1. Immunology and Inflammation
  2. Microbiology and Infectious Disease
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An Integrin/MFG-E8 shuttle loads HIV-1 viral like particles onto follicular dendritic cells in mouse lymph node

  1. Chung Park
  2. John H Kehrl  Is a corresponding author
  1. National Institutes of Allergy and Infectious Diseases, United States
Research Article
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Cite this article as: eLife 2019;8:e47776 doi: 10.7554/eLife.47776

Abstract

During human immunodeficiency virus-1 (HIV-1) infection lymphoid organ follicular dendritic cells (FDCs) serve as a reservoir for infectious virus and an obstacle to curative therapies. Here, we identify a subset of lymphoid organ sinus lining macrophage (SMs) that provide a cell-cell contact portal, which facilitates the uptake of HIV-1 viral like particles (VLPs) by FDCs and B cells in mouse lymph node. Central for portal function is the bridging glycoprotein MFG-E8. Using a phosphatidylserine binding domain and an RGD motif, MFG-E8 helps target HIV-1 VLPs to av integrin bearing SMs. Lack of MFG-E8 or integrin blockade severely limits HIV-1 VLP spread onto FDC networks. Direct SM-FDC virion transfer also depends upon short-lived FDC network abutment, likely triggered by SCSM antigen uptake. This provides a mechanism for rapid FDC loading broadening the opportunity for rare, antigen reactive follicular B cells to acquire antigen, and a means for HIV virions to accumulate on the FDC network.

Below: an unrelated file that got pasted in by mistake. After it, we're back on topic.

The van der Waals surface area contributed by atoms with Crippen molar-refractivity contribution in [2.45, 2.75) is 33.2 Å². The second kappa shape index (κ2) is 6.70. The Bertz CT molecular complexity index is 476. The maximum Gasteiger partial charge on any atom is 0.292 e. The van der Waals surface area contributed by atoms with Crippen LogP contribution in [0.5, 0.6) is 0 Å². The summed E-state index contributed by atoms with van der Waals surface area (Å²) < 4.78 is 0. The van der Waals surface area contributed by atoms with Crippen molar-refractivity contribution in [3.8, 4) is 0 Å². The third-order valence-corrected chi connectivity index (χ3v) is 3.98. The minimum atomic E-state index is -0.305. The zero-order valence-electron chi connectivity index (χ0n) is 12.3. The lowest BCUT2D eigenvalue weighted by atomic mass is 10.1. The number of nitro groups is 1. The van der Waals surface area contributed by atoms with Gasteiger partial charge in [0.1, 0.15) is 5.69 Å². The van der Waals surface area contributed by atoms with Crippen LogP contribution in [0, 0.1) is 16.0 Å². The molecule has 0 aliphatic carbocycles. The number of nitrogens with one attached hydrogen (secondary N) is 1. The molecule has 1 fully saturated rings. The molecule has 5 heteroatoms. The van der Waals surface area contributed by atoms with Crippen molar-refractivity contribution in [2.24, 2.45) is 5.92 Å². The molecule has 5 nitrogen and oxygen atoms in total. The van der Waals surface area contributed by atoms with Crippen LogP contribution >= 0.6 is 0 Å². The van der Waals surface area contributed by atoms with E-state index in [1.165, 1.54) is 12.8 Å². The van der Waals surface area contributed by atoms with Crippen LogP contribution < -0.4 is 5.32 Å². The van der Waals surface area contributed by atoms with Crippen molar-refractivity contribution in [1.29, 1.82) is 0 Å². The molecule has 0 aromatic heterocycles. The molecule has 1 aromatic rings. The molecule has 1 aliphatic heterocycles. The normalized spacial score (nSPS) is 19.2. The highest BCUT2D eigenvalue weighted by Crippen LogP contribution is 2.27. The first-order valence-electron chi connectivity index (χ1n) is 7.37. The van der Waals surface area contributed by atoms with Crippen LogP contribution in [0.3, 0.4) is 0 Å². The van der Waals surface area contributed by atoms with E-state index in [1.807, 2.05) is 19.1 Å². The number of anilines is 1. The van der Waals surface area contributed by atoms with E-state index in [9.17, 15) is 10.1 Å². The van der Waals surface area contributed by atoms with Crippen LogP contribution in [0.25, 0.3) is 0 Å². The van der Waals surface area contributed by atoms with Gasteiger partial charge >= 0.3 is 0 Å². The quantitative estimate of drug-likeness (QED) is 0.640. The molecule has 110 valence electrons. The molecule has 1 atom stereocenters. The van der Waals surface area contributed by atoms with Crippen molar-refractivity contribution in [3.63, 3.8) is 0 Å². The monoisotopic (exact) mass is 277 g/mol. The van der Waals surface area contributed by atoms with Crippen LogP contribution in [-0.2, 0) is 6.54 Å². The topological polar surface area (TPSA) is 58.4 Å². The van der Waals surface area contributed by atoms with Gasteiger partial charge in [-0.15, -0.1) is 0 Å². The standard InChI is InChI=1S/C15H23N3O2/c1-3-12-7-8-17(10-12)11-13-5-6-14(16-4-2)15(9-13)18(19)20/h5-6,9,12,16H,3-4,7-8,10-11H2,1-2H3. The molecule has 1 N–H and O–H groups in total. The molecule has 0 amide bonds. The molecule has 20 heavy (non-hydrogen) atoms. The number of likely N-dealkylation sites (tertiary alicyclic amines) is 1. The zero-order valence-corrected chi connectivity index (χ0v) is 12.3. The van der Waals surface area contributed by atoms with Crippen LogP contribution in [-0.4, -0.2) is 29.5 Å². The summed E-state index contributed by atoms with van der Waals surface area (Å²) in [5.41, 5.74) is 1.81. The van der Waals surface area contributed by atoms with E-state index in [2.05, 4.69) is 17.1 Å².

Data availability

All data generated or analysed during this study are included in the manuscript and supporting files.

Article and author information

Author details

  1. Chung Park

    B-cell Molecular Immunology Section, Laboratory of Immunoregulation, National Institutes of Allergy and Infectious Diseases, Bethesda, United States
    Competing interests
    The authors declare that no competing interests exist.
  2. John H Kehrl

    B-cell Molecular Immunology Section, Laboratory of Immunoregulation, National Institutes of Allergy and Infectious Diseases, Bethesda, United States